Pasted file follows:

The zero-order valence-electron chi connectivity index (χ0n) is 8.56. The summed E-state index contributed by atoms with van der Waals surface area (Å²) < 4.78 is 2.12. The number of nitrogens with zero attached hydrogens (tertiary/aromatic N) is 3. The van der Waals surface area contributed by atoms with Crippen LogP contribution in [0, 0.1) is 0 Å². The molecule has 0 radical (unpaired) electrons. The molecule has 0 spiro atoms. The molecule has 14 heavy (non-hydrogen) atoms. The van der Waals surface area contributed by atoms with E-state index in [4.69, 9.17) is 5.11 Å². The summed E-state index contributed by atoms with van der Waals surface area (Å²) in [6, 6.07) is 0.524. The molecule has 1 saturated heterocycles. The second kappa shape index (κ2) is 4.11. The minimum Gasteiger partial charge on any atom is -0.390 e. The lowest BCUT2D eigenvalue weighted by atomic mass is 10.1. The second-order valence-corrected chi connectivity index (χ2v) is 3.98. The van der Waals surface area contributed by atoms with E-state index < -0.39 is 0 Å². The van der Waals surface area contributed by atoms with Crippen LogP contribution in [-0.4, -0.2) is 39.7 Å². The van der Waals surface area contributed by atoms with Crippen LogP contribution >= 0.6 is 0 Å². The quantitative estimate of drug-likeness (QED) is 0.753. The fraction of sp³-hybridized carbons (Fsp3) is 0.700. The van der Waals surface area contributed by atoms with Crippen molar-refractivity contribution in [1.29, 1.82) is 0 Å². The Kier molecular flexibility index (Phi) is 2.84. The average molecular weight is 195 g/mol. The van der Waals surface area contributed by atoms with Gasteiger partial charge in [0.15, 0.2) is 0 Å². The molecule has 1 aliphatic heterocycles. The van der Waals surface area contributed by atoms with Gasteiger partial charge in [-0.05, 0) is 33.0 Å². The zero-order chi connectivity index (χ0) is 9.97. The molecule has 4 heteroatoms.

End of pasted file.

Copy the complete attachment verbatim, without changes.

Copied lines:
The zero-order valence-electron chi connectivity index (χ0n) is 8.56. The summed E-state index contributed by atoms with van der Waals surface area (Å²) < 4.78 is 2.12. The number of nitrogens with zero attached hydrogens (tertiary/aromatic N) is 3. The van der Waals surface area contributed by atoms with Crippen LogP contribution in [0, 0.1) is 0 Å². The molecule has 0 radical (unpaired) electrons. The molecule has 0 spiro atoms. The molecule has 14 heavy (non-hydrogen) atoms. The van der Waals surface area contributed by atoms with E-state index in [4.69, 9.17) is 5.11 Å². The summed E-state index contributed by atoms with van der Waals surface area (Å²) in [6, 6.07) is 0.524. The molecule has 1 saturated heterocycles. The second kappa shape index (κ2) is 4.11. The minimum Gasteiger partial charge on any atom is -0.390 e. The lowest BCUT2D eigenvalue weighted by atomic mass is 10.1. The second-order valence-corrected chi connectivity index (χ2v) is 3.98. The van der Waals surface area contributed by atoms with E-state index < -0.39 is 0 Å². The van der Waals surface area contributed by atoms with Crippen LogP contribution in [-0.4, -0.2) is 39.7 Å². The van der Waals surface area contributed by atoms with Crippen LogP contribution >= 0.6 is 0 Å². The quantitative estimate of drug-likeness (QED) is 0.753. The fraction of sp³-hybridized carbons (Fsp3) is 0.700. The van der Waals surface area contributed by atoms with Crippen molar-refractivity contribution in [1.29, 1.82) is 0 Å². The Kier molecular flexibility index (Phi) is 2.84. The average molecular weight is 195 g/mol. The van der Waals surface area contributed by atoms with Gasteiger partial charge in [0.15, 0.2) is 0 Å². The molecule has 1 aliphatic heterocycles. The van der Waals surface area contributed by atoms with Gasteiger partial charge in [-0.05, 0) is 33.0 Å². The zero-order chi connectivity index (χ0) is 9.97. The molecule has 4 heteroatoms.